4. Electron Sharing and      Covalent Bonds  
     Carbon Compounds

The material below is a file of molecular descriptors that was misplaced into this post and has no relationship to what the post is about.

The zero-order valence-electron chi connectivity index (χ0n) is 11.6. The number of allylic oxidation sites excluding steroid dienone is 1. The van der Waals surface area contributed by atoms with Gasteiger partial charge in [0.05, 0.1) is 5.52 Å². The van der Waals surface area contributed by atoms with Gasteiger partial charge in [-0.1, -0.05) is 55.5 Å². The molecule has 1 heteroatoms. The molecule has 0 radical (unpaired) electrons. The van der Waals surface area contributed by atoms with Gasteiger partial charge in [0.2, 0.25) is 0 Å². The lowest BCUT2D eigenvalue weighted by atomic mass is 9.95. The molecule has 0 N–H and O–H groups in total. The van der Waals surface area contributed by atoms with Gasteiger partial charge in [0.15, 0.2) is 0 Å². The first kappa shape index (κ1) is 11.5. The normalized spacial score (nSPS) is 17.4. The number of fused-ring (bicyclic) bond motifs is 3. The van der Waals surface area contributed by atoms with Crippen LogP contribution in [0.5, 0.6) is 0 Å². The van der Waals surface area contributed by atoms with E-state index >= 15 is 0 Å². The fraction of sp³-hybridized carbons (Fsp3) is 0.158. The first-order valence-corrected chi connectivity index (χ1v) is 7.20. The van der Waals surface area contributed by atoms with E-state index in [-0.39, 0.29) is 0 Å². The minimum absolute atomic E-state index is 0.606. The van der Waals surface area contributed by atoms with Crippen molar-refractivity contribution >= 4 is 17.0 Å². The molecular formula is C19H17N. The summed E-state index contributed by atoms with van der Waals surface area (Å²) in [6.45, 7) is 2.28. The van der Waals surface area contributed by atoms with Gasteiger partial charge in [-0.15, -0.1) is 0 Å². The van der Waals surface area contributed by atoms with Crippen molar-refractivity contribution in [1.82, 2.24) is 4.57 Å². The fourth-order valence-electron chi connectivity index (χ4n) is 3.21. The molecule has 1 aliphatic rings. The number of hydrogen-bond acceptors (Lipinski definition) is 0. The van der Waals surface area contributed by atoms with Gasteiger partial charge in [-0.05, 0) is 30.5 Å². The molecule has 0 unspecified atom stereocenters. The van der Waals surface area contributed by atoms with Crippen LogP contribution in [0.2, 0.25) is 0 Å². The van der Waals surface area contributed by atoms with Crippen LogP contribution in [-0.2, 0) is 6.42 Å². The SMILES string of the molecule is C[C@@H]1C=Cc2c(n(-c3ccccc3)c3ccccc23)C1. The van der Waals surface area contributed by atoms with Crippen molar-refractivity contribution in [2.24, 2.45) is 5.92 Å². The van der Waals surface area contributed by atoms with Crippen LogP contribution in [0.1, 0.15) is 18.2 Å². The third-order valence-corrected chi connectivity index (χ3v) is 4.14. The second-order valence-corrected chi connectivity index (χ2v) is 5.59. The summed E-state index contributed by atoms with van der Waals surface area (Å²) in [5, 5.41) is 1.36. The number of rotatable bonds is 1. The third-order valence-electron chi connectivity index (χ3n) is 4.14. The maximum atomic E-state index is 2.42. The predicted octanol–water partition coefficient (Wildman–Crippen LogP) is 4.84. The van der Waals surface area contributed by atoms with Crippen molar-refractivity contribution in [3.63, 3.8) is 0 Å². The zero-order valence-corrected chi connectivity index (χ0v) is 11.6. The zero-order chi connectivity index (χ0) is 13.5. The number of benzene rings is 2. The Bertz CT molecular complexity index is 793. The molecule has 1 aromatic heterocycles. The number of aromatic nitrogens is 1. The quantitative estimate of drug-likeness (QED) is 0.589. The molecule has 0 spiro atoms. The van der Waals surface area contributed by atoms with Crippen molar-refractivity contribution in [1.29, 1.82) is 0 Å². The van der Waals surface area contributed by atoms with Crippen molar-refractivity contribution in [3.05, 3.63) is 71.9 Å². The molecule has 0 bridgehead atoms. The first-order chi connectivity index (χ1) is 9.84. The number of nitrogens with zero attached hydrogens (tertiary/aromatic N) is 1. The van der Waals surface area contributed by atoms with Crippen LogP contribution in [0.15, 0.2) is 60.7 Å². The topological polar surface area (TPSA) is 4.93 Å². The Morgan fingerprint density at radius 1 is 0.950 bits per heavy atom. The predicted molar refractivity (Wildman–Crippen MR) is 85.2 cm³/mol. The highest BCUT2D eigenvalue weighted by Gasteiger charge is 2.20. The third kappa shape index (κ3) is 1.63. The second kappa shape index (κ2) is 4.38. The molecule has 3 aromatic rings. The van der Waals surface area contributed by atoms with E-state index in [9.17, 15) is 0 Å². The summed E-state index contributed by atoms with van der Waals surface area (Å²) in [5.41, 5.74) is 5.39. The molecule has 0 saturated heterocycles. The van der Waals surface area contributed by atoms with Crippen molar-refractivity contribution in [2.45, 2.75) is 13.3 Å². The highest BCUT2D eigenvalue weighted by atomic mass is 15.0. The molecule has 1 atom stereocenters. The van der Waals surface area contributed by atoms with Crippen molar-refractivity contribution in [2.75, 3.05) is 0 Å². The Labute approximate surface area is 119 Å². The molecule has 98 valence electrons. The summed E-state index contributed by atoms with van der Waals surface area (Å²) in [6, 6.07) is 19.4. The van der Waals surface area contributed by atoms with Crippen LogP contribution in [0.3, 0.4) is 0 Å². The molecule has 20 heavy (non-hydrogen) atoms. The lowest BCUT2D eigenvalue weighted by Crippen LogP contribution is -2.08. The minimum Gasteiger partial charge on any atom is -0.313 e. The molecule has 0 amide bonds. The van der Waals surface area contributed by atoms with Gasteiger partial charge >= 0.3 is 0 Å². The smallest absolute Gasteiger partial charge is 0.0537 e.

Methane has no such charges, and hence has little tendency for two molecules to stick together. The only attractions between molecules are the weak van der Waals forces mentioned previously for H2 and He. These attractions arise because, although an atom in a molecule may be electrically nonpolar on the average over a finite period of time, at any given instant the electrons may not be distributed symmetrically around the nucleus. This is illustrated for three atoms at the right. The first drawing shows the time average, with a symmetrical distribution of electrons around each nucleus. The following three drawings show "snapshots" of the atoms at three instants in time when the random motion of electrons has brought about shortlived attractions between atoms A and B, B and C, and A and C.These attractions may seem small, but they are not insignificant. They are the forces between atoms in neighboring methane molecules that make methane gas finally condense to a liquid at -164C. The strengths of van der Waals forces depend mainly on surface areas of molecules. Hence gaseous H2 molecules, which are smaller than CH4 molecules, must be cooled to -253C before they move slowly enough that van der Waals attractions can make them stick to one another in a liquid.

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